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|A CurtainUp Review
By Jenny Sandman
These women were between 14 and 19 and were either lured by deception or kidnapped outright and sold into brothels. They were forced to serve as many as 40 or 50 soldiers a day. If they showed any sign of hesitation or resistance, they were summarily executed. Most died or were ravaged by syphilis.
It was not until after demonstrations at the UN in 1994 that Japan formally apologized and started putting together a reparation program -- albeit one which was much smaller than reparations made to Korean soldiers and their families. When the women finally returned to Korea, they were shunned -- even by their own families. About 100 are still alive today.
The play uses the UN protest to bring together a young Korean NYU student and two surviving "comfort women" The girl brings the women home to talk to her lonely grandmother. This grandmother might herself have been a comfort woman had she not been married off to an old man (the Japanese tended to leave married women alone). While the grandmother avoided the comfort woman's service to the Japanese soldiers, her brother was conscripted into the Japanese army. He was stationed in Hiroshima, and returned home to die. The women brought home to meet the grandmother try to convince her to help both countries confront their pasts, but she wants only to forget, and doesn't want to "beg" for reparations. The But as the women talk, we discover that the grandmother has a deeper involvement in their cause than anyone knew or suspected.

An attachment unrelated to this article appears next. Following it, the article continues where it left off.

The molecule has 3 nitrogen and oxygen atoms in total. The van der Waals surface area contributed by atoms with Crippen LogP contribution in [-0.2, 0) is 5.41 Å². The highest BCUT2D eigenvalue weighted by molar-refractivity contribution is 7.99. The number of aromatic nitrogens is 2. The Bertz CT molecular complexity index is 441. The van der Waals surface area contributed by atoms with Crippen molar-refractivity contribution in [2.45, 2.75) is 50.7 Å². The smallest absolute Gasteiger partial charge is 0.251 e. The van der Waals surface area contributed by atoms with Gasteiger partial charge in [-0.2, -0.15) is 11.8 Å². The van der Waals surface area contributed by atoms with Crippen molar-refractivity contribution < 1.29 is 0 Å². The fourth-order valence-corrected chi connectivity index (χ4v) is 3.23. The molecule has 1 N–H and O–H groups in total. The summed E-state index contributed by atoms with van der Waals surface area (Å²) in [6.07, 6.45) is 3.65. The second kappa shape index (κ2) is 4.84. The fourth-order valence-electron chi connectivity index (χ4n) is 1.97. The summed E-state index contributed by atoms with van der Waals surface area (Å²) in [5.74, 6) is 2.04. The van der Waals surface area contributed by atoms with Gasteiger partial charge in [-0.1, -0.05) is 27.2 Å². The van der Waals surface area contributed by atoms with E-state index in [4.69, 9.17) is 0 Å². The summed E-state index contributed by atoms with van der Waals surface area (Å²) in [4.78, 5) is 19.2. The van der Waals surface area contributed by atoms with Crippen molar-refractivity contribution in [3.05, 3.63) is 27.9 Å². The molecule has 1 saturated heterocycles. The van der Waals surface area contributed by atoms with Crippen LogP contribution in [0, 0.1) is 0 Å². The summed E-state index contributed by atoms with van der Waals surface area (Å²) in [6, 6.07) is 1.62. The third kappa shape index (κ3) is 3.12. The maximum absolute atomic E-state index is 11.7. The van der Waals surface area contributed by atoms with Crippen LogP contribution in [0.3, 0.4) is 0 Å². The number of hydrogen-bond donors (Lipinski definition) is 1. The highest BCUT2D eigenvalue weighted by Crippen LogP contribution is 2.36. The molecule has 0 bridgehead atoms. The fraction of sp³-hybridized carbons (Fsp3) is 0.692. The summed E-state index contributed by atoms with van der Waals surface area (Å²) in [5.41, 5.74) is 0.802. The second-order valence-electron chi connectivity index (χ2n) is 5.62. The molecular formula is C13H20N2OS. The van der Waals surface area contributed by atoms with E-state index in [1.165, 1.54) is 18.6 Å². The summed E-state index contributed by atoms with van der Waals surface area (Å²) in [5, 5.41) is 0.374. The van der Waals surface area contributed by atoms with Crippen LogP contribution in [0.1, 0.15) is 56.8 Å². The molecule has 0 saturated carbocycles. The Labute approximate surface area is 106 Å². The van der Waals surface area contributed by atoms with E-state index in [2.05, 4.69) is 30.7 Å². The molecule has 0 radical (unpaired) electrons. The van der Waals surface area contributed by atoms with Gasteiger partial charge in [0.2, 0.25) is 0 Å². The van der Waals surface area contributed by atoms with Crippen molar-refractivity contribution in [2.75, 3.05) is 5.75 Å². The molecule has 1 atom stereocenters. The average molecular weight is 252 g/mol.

It's a compelling story, but one that becomes a little harried. The performances, especially toward the end, are loud and breathless (the one exception is Haerry Kim as Mother). They are magnetic to a degree but largely one-note, particularly Jade Wu and Jo Yang as the "comfort women." Tina Chen is excellent as Grandma, but her protestations at the beginning give way to a largely unsatisfying denouement. The yelling, singing and the many brutal stories leave no time for the audience to rest or reflect.
Despite this sensory barrage, the overall effect is that of a small quiet play without larger ambitions or message and Urban Stages has given it an expressive production. The abstract, asymmetrical black and red stage has simple furniture and stark lighting, with the scrim adding dreamlike element. Heesoo Kim's costumes are authentic and evocative. Director Frances Hill keeps the action tight and the cast cohesive
The plight of the "comfort women" has become public in Korea only during the last fifteen years or so. With wartime human rights violations becoming rampant in Africa and the Middle East (rape, being foremost among them), this play could be a timely message on the wartime treatment of women. Kim avoids drawing larger parallels between then and now making this an interesting story that fails to feel fully fleshed out.
Retold by Tina Packer of Shakespeare & Co.
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Leonard Maltin's 2003 Movie and Video Guide
Ridiculous!The Theatrical Life & Times of Charles Ludlam
6, 500 Comparative Phrases including 800 Shakespearean Metaphors by CurtainUp's editor.
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